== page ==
How Do You Define “Healthy” When It Comes to Relationships?

Have you ever noticed how people seem to have different interpretations of or responses to the word “healthy” as they apply it to different things? Every parent loves to hear the news of their “healthy” baby just born and laid in their arms. But they are certainly under no illusion that their child will never be sick. Yes, their “healthy” child will more than likely even end back up in a hospital again one day from being so sick.

Or a “healthy” savings account or 401(k) always lights up the eyes of a hard worker longing for the days of vacation, home renovation, or retirement. But as most people have learned in today’s roller coaster market, there is no guarantee that tomorrow’s balance will be quite as “healthy.” But does that mean we pull all our money out and stash it under our mattress? No, we leave it alone, with faith that the days ahead will once again be “healthy.” And of course they usually are.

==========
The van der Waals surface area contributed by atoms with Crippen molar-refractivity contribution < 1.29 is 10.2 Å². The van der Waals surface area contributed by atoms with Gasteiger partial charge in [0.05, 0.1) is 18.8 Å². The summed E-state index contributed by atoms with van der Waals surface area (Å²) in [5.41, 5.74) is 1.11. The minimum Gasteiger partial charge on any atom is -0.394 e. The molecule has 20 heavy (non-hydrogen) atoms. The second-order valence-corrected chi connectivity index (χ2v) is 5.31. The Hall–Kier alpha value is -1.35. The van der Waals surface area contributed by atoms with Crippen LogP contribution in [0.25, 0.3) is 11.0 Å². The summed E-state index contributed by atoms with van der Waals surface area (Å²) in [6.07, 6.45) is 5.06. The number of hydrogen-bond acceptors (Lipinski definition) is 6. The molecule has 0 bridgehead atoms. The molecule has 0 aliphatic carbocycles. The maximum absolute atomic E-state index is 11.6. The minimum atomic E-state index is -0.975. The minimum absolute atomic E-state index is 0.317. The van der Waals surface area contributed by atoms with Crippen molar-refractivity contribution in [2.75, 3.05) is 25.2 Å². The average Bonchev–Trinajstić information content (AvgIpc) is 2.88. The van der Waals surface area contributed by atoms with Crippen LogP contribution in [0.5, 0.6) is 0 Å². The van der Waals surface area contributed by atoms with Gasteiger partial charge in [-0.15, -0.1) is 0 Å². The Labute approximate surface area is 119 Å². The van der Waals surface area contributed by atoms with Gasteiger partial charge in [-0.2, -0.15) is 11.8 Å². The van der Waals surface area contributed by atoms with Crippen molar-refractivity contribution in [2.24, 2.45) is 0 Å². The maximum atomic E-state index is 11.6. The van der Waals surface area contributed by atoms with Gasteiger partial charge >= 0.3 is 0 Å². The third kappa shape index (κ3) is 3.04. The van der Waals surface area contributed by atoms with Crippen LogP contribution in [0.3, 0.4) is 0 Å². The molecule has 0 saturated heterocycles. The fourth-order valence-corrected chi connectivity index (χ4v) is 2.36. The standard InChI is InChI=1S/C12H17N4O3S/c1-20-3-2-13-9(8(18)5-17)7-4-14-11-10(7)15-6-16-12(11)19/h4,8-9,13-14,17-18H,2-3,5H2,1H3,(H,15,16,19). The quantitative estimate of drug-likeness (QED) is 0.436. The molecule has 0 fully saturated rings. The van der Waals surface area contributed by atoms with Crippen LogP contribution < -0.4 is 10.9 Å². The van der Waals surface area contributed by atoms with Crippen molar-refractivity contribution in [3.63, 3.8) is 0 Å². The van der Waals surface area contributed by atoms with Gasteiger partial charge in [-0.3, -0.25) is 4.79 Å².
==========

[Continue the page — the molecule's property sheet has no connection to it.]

How Do You Define “Healthy” When It Comes to Relationships?

But in marriage, we tend to too often define a “healthy” relationship as one that is very lovey-dovey and romantically giddy. We hold hands while walking around the neighborhood—we’re in a healthy relationship. She is filling well his need for sexual intimacy; he is fulfilling just as well her need for emotional intimacy—they’re clearly in a healthy relationship. He brings her home flowers; she stays up watching Monday Night Football with him—life couldn’t be better; they must be in a healthy relationship.

And of course, all of us should have such moments. Who wouldn’t want any of these to be a part of their marriage? They are definitely all signs of a healthy marriage.

But my point is, romantic giddiness, real intimacy, and loving gestures will never be moment by moment. They’ll never be the entire makeup of a relationship. The couple holding hands on walks will go home and fight about parenting differences. The couple having plenty of sex will also grate on each other’s nerves from time to time. And of course, Monday Night Football is great . . . until she wants him to watch This Is Us with her for a change—yet he refuses to give up the TV.